Government to match donations to WasteAid appeal

Until 31 July, the UK Government will be matching public donations up to £2 million to help communities in low-income countries manage their waste.

The Widening the Net appeal was launched yesterday (1 May) by WasteAid, a charity working with communities in some of the poorest parts of the world, where waste management infrastructure is often inadequate, informal or non-existent.

Money raised during the appeal will go towards setting up training centres where people can learn how to give waste materials a useful second life, creating sustainable jobs as well as dealing with the issue of waste with nowhere to go but the natural environment.

An image of paving tiles made from waste plastics by trainees in Cameroon
WasteAid's paving tiles made from converted plastic waste
The Widening the Net programme will first fund a training centre in Douala, Cameroon, to teach people how to turn waste plastic bags into paving tiles. Pierre Kamsouloum, WasteAid’s plastics specialist, helped to pioneer this process in Cameroon and explained that the programme will be building on his own experience and knowledge. “Recycling plastic has helped me out of poverty, and I am very happy to share these skills to help other young people,” he said.

Zoë Lenkiewicz, Head of Programmes and Engagement at WasteAid, added: “By capturing ocean-bound plastic and turning it into useful products, people will be empowered to support themselves in the long-term. Trainees will create green jobs, keep the environment healthy and prevent marine plastic pollution.”

Read more: WasteAid UK – Helping communities tackle the waste crisis in West Africa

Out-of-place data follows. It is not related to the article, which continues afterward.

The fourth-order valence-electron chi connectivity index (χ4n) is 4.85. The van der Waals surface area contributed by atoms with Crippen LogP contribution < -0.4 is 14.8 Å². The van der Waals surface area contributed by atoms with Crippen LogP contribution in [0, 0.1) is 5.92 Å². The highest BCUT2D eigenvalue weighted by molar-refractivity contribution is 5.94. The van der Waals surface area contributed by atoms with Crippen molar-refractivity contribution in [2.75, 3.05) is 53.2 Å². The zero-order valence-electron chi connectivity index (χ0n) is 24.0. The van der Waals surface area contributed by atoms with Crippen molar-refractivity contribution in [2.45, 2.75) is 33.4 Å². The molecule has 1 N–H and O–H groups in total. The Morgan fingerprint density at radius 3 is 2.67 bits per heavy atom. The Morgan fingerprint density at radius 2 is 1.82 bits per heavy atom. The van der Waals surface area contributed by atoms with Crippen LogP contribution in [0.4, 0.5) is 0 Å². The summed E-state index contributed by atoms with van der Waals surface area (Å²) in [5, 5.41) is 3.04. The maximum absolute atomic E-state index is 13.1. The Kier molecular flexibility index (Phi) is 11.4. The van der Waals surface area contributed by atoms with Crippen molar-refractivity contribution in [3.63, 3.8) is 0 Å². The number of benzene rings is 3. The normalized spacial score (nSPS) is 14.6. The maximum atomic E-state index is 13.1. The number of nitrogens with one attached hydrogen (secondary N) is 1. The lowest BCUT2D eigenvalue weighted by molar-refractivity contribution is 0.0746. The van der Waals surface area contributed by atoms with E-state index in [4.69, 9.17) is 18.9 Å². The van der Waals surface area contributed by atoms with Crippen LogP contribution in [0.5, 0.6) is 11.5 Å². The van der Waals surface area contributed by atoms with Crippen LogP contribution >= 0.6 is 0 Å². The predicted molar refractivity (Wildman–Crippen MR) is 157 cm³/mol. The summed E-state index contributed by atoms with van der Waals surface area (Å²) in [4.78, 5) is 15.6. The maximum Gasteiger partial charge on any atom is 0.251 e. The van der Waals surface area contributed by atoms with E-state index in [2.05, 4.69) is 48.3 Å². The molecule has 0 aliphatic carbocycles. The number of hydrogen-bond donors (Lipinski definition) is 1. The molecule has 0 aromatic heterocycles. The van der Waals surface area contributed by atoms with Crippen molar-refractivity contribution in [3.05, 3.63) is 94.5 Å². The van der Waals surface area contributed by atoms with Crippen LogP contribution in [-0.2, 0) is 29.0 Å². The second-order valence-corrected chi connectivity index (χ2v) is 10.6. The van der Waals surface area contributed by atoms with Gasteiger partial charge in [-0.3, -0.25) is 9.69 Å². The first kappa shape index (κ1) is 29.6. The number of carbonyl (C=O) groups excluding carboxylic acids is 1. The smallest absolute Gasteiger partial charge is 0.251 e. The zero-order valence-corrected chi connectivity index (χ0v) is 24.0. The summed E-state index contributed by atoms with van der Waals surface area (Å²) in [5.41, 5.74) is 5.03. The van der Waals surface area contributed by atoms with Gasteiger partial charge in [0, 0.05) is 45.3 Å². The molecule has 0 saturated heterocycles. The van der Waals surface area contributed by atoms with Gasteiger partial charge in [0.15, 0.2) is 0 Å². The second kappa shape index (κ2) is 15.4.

A 2018 report by WasteAid and the Chartered Institute of Wastes Management (CIWM) revealed that two thirds of households in lower income countries have no access to waste collection services. This presents health risks as well as being devastating to the environment, with waste often ending up in dangerous and toxic landfills. Moreover, more than 90 per cent of ocean plastics are thought to come from land-based sources, where waste is improperly managed.

Widening the Net is a UK Aid Match appeal, which means that for every pound donated by the public, the government will also donate a pound, to a maximum of £2 million.

Image of a wall made of waste plastic eco bricks like the ones WasteAid trains communities to make
The walls of the Brighton beach hut, made from waste plastic eco bricks
The appeal was officially launched in Brighton with the opening of a beach hut made from plastic ‘eco bricks’ – used plastic bottles tightly packed with other waste plastics, which can be used as a durable building material. Along with paving tiles, WasteAid trains communities in how to make and use eco bricks.

Waste management company Biffa, which announced a three-year partnership with WasteAid in April this year, is supporting the appeal and was on site at the launch in Brighton. Michael Topham, Chief Executive at Biffa, commented: “Plastic is a global convenience and an environmental inconvenience, creating mammoth amounts of waste every day. This year, an estimated half a trillion plastic bottles alone will be bought by consumers.

“The message on each of those bottles ought to be that the world faces a global plastic crisis. Reuse and recycling, in developed and developing countries, must be a big part of the answer.”

You can donate to the Widening the Net appeal via the WasteAid website – all donations before 31 July will be matched by the government. The charity is also encouraging sign-ups to its Walk for WasteAid in Manchester on 6 July – last year’s event raised more than £10,000.

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